The heartbeat of progress
WinSenga expands access to prenatal care in Africa with smartphone-based ultrasound alternative
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It’s immense, the moment an ultrasound lets an expectant mother hear her unborn child’s heartbeat. But many pregnant women around the world never get to experience it.
In many countries prenatal care is a costly, complicated, uneven endeavor. In Uganda, the government recommends four prenatal visits for pregnant mothers, though women – especially those who live in rural areas – don’t always have the money, time or means to travel to see a doctor at a medical center. They often look to local midwives for help, but midwives don’t always have access to modern medical equipment.
A group of young, African developers recently decided to use technology to take aim at this problem. Their company, Cipher256, created a smartphone-based ultrasound called WinSenga, an affordable fetoscope that plugs into a mobile phone and is operated using an app. In the past, expectant mothers had to imagine what doctors and midwives heard as they listened to their baby’s heartbeat through old-fashioned devices. The WinSenga device lets doctors and midwives more easily monitor the health of a fetus, but it also lets mothers in on the experience, allowing them to have a listen as the gentle whir of their baby’s heart is piped through headphones.
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“It’s not just a great way to track the health of the pregnancy and raise awareness if there are problems. It brings peace of mind for the mothers. Mothers always want to hear their baby’s heartbeat,” said Joshua Okello, co-founder and team leader for Cipher256.
“It gives them assurance that the baby is really fine,” added Edmund Ainebyona, general manager for Cipher256. “It also makes them happy.”
WinSenga got its start a few years ago when the Microsoft Imagine Cup competition inspired then-university students Okello and Aaron Tushabe to use their computer science skills to tackle some of the world’s biggest challenges. They were moved by the plight of mothers who live outside the reach of modern medical care.
In 2013, an estimated 3 million newborn deaths and more than 2 million stillbirths were registered worldwide along with 200,000 maternal deaths, Okello said.
“Guess where the majority of these are recorded? Developing countries. But where exactly? Over 60 percent of those are in Sub-Saharan Africa. If you actually do the math, most of Africa’s 1.2 billion population lives in that particular area,” Okello said.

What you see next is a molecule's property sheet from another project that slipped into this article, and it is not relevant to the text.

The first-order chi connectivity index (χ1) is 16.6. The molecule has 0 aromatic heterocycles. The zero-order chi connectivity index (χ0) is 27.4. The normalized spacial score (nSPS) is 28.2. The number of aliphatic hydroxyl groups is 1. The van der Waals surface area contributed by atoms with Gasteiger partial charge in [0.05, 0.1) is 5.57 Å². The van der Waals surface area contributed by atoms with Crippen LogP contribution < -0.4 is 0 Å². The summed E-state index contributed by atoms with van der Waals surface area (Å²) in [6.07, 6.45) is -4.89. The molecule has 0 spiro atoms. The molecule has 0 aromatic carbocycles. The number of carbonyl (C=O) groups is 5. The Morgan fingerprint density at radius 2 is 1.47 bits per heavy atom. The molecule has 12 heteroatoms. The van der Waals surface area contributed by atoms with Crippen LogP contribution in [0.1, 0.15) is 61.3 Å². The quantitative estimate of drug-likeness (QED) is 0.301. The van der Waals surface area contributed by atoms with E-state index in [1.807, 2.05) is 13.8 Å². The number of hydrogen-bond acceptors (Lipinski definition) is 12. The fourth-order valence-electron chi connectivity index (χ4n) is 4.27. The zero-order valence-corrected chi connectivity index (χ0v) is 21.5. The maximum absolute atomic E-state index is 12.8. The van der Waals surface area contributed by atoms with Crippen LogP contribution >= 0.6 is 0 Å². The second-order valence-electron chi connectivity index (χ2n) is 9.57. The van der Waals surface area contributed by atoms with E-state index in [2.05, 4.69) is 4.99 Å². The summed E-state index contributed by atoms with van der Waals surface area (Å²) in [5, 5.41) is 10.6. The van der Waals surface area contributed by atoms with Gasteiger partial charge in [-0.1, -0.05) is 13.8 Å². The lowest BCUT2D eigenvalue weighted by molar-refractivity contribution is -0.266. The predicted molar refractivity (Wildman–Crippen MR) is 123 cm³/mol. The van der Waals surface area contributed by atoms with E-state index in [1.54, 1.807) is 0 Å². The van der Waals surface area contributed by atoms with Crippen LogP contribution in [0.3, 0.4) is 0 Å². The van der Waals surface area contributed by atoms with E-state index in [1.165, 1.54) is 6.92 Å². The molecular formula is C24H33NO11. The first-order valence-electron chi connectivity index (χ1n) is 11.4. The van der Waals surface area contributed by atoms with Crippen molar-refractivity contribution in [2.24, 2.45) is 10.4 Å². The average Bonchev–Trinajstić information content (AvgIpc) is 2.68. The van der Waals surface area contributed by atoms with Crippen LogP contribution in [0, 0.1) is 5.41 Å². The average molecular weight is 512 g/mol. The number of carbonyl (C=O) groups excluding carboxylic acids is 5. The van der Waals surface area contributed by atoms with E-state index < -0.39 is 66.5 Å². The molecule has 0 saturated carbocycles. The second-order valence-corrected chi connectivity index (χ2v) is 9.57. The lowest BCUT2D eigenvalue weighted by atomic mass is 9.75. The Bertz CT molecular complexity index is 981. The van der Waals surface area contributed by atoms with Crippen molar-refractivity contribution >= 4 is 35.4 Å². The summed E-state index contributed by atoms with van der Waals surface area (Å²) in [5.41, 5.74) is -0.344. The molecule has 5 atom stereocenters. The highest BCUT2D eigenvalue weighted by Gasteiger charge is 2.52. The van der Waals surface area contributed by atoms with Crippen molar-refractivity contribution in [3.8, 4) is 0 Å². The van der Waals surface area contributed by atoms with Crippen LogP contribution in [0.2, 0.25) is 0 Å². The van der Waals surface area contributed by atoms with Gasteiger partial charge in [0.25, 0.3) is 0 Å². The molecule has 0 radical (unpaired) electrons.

By improving the experience for expectant mothers, and possibly even the outcome of pregnancies, the team hopes they can “turn over a new leaf” in Africa – and beyond.
“Mothers are actually the cornerstone of every African community I know of. Every statistic shows that healthy mothers in any community means better education levels, better socioeconomic development for the entire community – a better future,” Okello said.
Added Ainebyona: “We ultimately believe WinSenga will be able to cross borders and help other countries facing the same problems.”
Midwife Prossy Alanyo examines a patient at Entebbe Main Hospital in Uganda. The WinSenga device lets doctors and midwives more easily monitor the health of a fetus.
Their idea for reinventing the ultrasound won the Microsoft East and Southern African Imagine Cup National Finals in 2012 and went on to land a $50,000 grant at the Social Innovation Summit in Silicon Valley.
In addition to the grant, Microsoft has given the team mentorship, access to software and technical advice all along the way to help them turn their concept into a full-fledged startup. Cipher256 now has several employees and its founders mentor other young technologists. The team is currently working on the third prototype of the WinSenga and the device is being tested by an obstetrician and midwives at a number of clinics in Uganda. Cipher256 is seeking regulatory approval from Ugandan authorities to begin formal clinical trials in 2016.
“The clinical trials are going to feed us a lot of data on the state of the device: how accurate is it compared to standard devices like the fetal Doppler, or also compared to what everyone else is using. That’s the sort of feedback that we need to get,” Okello said. “Ultimately, we want to save lives, both for the unborn child, but also for the mother.”